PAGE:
Persons with liver or kidney disease and those with hereditary urea cycle disorders are at increased risk for ammonia toxicity from the consumption of chloraminated water.

• Kidney dialysis patients cannot use chloraminated water in their dialysis machines because it will cause hemolytic anemia.

• Chloramine must be completely removed from the water in dialysis treatment using extensive carbon filtration and a reverse osmosis or Cation filtering system to remove both chlorine and ammonia from the water.

• There are populations that are unusually susceptible to ammonia reactivity or toxicity due to factors such as genetic makeup, age, health status, etc.

Plumbing Problems and Health Implications

• Chloramine can cause leaching of lead from lead pipes, lead soldering and from so called "lead free" brass plumbing parts.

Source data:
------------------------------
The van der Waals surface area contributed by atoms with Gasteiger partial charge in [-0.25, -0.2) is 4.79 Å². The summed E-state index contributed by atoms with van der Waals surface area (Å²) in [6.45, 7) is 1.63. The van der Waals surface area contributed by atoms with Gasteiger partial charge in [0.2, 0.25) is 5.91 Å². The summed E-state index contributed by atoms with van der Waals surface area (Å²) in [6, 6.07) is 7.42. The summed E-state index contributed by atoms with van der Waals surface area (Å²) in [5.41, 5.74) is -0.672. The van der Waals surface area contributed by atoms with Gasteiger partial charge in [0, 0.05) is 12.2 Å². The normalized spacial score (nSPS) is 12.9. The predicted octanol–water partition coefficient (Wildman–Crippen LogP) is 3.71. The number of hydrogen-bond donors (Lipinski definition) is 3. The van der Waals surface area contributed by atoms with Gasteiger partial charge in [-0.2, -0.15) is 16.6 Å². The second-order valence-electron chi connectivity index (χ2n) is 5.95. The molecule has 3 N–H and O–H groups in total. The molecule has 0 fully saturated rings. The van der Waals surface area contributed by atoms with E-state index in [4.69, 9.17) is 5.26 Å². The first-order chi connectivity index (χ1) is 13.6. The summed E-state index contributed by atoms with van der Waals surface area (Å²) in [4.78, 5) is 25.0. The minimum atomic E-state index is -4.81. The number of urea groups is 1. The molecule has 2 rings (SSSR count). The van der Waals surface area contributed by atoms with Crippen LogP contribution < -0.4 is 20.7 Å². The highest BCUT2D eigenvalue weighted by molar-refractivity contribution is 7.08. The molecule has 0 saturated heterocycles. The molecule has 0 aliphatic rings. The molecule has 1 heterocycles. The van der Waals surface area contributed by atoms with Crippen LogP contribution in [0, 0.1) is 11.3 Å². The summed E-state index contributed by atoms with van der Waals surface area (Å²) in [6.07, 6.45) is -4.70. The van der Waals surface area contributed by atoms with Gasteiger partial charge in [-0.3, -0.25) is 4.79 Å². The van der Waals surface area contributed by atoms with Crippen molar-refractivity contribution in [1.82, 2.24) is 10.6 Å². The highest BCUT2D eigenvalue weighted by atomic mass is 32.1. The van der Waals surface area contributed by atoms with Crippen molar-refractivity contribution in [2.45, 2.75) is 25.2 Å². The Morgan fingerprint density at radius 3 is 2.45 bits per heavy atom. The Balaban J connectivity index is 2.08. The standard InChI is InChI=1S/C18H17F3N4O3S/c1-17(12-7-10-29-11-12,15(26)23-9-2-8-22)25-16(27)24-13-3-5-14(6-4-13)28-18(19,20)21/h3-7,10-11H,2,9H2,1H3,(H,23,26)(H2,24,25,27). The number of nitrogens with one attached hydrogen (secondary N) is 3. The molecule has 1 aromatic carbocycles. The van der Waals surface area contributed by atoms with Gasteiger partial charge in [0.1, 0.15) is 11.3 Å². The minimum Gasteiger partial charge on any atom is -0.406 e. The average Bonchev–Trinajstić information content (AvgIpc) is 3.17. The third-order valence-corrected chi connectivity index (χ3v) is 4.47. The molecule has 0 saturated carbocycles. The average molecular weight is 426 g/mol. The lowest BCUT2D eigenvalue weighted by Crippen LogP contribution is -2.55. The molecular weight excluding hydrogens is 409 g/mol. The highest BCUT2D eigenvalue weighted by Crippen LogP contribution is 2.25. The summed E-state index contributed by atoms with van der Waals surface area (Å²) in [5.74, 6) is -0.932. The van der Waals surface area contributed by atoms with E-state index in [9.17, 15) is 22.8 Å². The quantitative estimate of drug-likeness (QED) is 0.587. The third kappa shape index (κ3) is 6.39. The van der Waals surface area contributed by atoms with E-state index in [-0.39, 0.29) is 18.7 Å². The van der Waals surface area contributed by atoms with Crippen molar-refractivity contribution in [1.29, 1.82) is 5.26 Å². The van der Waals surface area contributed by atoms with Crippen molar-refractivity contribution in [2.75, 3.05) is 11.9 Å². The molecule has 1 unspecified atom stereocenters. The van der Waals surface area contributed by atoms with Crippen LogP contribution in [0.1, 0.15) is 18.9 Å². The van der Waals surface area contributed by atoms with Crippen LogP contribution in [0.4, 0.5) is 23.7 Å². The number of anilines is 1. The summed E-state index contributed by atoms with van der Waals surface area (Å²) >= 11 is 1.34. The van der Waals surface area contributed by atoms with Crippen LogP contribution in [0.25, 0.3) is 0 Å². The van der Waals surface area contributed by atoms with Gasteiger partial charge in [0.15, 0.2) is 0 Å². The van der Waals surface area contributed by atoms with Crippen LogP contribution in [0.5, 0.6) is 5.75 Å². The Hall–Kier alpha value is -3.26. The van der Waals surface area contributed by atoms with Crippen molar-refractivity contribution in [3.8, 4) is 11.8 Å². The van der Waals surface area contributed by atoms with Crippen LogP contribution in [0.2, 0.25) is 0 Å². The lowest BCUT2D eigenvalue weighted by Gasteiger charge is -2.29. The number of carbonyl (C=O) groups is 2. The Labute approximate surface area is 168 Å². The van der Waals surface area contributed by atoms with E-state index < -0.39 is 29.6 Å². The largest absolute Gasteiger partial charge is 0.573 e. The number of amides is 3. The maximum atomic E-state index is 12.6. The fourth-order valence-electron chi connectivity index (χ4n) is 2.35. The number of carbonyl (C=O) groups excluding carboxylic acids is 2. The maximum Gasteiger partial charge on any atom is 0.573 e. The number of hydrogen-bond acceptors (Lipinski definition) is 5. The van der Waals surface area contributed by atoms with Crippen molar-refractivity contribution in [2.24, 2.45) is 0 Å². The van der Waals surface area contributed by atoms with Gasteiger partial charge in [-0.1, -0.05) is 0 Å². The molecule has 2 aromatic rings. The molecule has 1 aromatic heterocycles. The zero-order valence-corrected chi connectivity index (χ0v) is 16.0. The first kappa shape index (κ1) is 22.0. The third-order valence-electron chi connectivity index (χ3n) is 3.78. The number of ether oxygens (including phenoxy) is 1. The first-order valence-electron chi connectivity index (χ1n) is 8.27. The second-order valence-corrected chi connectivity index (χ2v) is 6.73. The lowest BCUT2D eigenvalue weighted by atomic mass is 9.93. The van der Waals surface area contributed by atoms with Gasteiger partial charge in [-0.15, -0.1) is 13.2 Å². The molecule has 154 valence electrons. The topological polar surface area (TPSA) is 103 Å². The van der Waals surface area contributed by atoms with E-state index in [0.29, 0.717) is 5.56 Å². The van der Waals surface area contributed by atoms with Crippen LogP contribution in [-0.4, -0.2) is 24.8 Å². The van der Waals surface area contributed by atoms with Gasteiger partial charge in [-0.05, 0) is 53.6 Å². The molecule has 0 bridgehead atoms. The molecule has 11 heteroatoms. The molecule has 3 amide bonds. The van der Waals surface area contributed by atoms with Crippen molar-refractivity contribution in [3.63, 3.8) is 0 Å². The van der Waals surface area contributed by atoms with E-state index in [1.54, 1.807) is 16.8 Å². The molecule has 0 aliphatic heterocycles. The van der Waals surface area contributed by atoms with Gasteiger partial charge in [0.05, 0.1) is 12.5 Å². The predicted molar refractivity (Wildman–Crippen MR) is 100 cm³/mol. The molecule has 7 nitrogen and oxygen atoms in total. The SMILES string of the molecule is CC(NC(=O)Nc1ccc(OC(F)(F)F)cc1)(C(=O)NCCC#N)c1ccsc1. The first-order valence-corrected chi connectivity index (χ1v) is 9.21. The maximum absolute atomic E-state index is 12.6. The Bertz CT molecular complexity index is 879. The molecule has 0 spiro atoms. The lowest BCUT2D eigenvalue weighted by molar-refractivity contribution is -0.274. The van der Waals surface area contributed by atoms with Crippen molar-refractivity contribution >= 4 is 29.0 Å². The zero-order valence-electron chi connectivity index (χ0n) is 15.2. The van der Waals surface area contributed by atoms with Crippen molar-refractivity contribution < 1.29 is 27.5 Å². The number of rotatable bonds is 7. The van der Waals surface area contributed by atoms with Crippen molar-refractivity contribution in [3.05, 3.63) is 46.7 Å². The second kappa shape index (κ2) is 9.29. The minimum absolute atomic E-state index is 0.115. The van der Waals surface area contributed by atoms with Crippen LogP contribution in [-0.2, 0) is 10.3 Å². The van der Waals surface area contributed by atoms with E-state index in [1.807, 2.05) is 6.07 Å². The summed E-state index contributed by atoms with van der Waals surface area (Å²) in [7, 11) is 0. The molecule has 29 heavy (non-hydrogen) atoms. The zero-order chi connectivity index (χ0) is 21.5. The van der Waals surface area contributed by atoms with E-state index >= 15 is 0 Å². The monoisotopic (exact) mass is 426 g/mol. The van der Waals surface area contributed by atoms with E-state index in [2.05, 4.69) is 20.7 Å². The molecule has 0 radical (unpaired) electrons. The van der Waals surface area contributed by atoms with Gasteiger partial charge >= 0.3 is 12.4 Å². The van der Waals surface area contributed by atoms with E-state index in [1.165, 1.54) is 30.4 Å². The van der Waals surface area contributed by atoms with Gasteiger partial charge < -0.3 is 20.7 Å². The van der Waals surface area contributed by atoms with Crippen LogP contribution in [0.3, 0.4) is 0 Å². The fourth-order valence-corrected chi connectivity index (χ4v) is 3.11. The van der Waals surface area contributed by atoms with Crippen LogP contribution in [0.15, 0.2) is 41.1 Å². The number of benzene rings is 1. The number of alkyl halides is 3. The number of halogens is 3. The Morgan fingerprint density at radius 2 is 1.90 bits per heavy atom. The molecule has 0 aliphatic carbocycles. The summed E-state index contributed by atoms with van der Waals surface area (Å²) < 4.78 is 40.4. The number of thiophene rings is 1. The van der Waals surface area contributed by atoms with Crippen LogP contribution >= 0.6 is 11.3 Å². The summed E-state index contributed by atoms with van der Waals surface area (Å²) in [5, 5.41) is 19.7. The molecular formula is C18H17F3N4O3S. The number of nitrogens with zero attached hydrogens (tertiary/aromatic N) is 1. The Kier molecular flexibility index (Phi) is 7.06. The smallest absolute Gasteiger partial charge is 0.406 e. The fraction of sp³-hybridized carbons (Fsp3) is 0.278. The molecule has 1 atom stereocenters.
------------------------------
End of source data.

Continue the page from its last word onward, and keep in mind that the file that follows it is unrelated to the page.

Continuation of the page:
• Lead leached by chloramine can cause lead poisoning. Lead poisoning can cause neurological damage, health problems and even death in young children.

• Chloramine can cause pinhole pitting in copper pipes. Leaks from the pinholes can cause mould to grow. Some moulds are highly toxic to humans and can endanger the health of individuals, often permanently.

• Insurance companies might not cover damage from mould. This can lead to costly repairs.

• Chloramine can cause rubber corrosion of rubber plumbing parts like toilet flappers and rubber casings.

• Rubber corroded parts need to be replaced with chloramine resistant parts such as synthetic polymer.

• Rubber corrosion can be spotted as early as 6 months after chloramine has been added to the water supply. Signs of corrosion can be seen when little black specks appear in the water from plumbing parts.

• The thousands to tens of thousands of dollars in plumbing repair costs caused by chloramine are passed on to property owners.

Environmental Effects